Monday, November 1, 2021

The Designated Victim (1971) Mondo Macabro Blu Ray Review

The Designated Victim (1971) Mondo Macabro 11/9/2021

Directed By: Maurizio Lucidi 

Starring: Tomas Millian, Pierre Clementi, Katia Christine 

Disclaimer: Mondo Macabro has provided me with a copy of this film free of charge for the purposes of review. All opinions contained within are my own honest reflections. 

Also included Extended Italian Edition (w/English subtitles)

        Mondo Macabro has rolled out three new sleazy, rare titles for genre fans this November. A playboy is caught in a loveless marriage and wanting to cash in on his wife's successful modeling career. He meets a carefree young man named Pierre Clementi (Pierre Clementi). They both want people in their lives dead and plot to swap murders. If this plot seems familiar it is because its the basic set up of Alfred Hitchcock's Strangers on a Train (1951). Sadly though, I have to say that this Italian "remake" doesn't really push boundaries. 

     In Hitchcock's film there is a homo erotic subtext that runs throughout and, I was kind of hoping that this film would be ballsy and daring enough to explore this. This speaks to the biggest issue, the movie never is daring or provoctative as it could have been. It also feels like a slow moving affair. There are however some cool twists and turns though, and the movie is beautifully shot. It does some nice off beat moments that kept things at least interesting. Italian genre films are sleazy, and uncomfortable films but The Designated Victim frankly is tame.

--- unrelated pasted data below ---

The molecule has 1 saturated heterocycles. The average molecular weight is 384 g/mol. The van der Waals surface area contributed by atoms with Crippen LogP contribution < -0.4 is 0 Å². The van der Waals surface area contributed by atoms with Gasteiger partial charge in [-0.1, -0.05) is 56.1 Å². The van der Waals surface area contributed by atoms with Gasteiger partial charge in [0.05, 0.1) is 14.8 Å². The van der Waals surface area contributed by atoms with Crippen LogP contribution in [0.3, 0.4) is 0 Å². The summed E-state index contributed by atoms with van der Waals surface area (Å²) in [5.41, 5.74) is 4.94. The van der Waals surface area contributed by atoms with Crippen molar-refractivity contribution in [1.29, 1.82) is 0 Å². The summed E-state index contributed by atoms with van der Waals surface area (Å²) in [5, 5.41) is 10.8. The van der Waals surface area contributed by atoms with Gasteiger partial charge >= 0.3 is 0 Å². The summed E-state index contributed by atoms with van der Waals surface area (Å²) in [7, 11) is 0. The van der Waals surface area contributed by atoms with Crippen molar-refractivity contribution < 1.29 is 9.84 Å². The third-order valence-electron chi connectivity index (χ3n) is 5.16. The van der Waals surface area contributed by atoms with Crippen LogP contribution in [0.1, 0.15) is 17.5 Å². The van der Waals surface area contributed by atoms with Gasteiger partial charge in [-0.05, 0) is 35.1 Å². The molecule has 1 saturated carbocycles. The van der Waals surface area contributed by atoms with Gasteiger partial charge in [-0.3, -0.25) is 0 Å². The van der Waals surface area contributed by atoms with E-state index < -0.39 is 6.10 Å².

Picture: The Designated Victim looks impressive on 1080p with a new 4k scan.  The colors have a nice refreshed and vibrant look to them. For an early '70s film I was impressed that this print is almost entirely free of noise and scratches. Outdoor locales look especially stunning. Grain is a bit on the heavy side but not to the point of being distracting. Overall, a really clean looking transfer.

Sound: The Designated Victim has a DTS 2.0 track. Audio is fairly nice with only a few moments of slight distortion. Dialogue comes through clear, as does the score and sound design. 

Extras: Mondo provides a host of cool features included Interview with writer and assistant director Aldo Lado, Interview with Balthazar Clementi, commentary by Fragments of Fest, Alternate Scenes and Trailer, plus Mondo Previews. 

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